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Weekend Read: What if the FBI hadn't caught the Coast Guard officer with a hit list and weapons?

He called himself “a man of action” — but luckily, he never got a chance to prove it.

The FBI arrested active-duty U.S. Coast Guard Lt. Christopher Hasson last week, labeling him a domestic terrorist who pushed for a “white homeland.”

Hasson had a hit list of Democratic politicians and media figures that included U.S. Senators Cory Booker, Elizabeth Warren, Kamala Harris and Richard Blumenthal, House Speaker Nancy Pelosi, former Vice President Joe Biden, and MSNBC hosts Ari Melber, Chris Hayes and Joe Scarborough.

“Where do most senators live in dc [sic],” he searched online, as well as “Most liberal senators [sic],” and “are supreme court justices protected [sic].”

FBI agents found a stockpile of weapons, including assault rifles, and more than 1,000 rounds of ammunition in Hasson’s home in Maryland.

He self-identified as a white nationalist, and admired Norwegian domestic terrorist Anders Breivik, who killed 77 people in a rampage over Muslim immigration. He wrote about using steroids before his planned assault; the FBI found a locked container with more than 30 bottles of human growth hormone (HGH).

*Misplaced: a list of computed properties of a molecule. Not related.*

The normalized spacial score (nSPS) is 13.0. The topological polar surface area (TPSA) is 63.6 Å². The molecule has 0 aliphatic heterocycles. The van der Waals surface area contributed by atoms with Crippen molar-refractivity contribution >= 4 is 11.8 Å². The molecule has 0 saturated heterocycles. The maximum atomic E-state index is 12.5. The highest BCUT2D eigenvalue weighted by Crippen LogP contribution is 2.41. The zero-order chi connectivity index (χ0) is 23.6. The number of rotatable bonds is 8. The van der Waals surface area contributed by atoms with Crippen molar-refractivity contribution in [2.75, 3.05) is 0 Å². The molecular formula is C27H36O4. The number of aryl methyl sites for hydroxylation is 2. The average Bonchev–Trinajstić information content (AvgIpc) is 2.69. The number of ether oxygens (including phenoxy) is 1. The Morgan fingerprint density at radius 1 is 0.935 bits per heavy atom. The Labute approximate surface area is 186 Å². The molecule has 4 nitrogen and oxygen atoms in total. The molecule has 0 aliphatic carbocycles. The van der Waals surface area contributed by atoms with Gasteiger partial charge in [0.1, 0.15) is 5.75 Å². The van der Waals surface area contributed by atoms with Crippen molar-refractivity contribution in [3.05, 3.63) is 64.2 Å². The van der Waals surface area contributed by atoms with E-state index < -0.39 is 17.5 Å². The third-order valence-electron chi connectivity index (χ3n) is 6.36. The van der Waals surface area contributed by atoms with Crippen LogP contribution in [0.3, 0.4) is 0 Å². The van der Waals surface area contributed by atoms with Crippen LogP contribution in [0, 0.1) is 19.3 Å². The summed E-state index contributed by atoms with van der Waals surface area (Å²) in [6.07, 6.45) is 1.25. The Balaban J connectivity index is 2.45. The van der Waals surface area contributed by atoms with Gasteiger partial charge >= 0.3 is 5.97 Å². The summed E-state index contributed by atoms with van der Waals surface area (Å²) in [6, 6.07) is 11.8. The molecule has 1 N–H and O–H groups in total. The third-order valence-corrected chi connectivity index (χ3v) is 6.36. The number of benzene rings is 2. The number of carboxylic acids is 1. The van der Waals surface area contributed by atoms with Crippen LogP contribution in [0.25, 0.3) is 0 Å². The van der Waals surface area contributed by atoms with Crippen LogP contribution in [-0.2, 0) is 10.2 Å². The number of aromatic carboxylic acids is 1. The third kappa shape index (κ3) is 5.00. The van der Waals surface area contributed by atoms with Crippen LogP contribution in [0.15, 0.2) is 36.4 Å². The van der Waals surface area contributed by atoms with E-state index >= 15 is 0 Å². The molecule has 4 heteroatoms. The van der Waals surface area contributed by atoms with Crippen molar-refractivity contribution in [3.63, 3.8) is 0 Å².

“I never saw a reason for mass protest or wearing uniforms marching around provoking people with swastikas etc.,” Hasson wrote to a longtime neo-Nazi. “I was and am a man of action you cannot change minds protesting like that.”

Hasson’s apparent readiness to kill for his racist cause puts him in familiar — and deadly — company.

In 2018, at least 40 people in the U.S. and Canada were killed by individuals who were either motivated by or attracted to far-right ideologies.

That included the shooting in Parkland, Florida; the van attack in Toronto; the massacre at Tree of Life synagogue in Pittsburgh, and a brutal stabbing outside a Pittsburgh nightspot.

We enumerated those attacks and others in the Spring issue of the Intelligence Report in a piece called “The ‘Alt-Right' Is Still Killing People."

“That 2018 became the deadliest yet confirms the danger posed by alt-right propaganda and its widespread circulation enabled by social media platforms,” the article explains.

Authorities say Hasson searched online for pro-Russian, neo-fascist and neo-Nazi literature.

As Keegan Hankes wrote in another piece in our Spring issue of the Intelligence Report, “Tech companies fail to take seriously the hate brewing on their platforms, waiting until hate-inspired violence claims its next victim before taking meaningful enforcement action.”

As white supremacy flourishes amid the movement’s fears of the nation’s shifting demographics, it’s more critical than ever that Silicon Valley and law enforcement alike take seriously the threat of far-right extremism. 

As it stands now, there is no sign that the violence — all too common in the last several years — will let up.

The Editors

P.S. Here are some other pieces we think are valuable this week:

SPLC's Weekend Reads are a weekly summary of the most important reporting and commentary from around the country on civil rights, economic and racial inequity, and hate and extremism. Sign up to receive Weekend Reads every Saturday morning.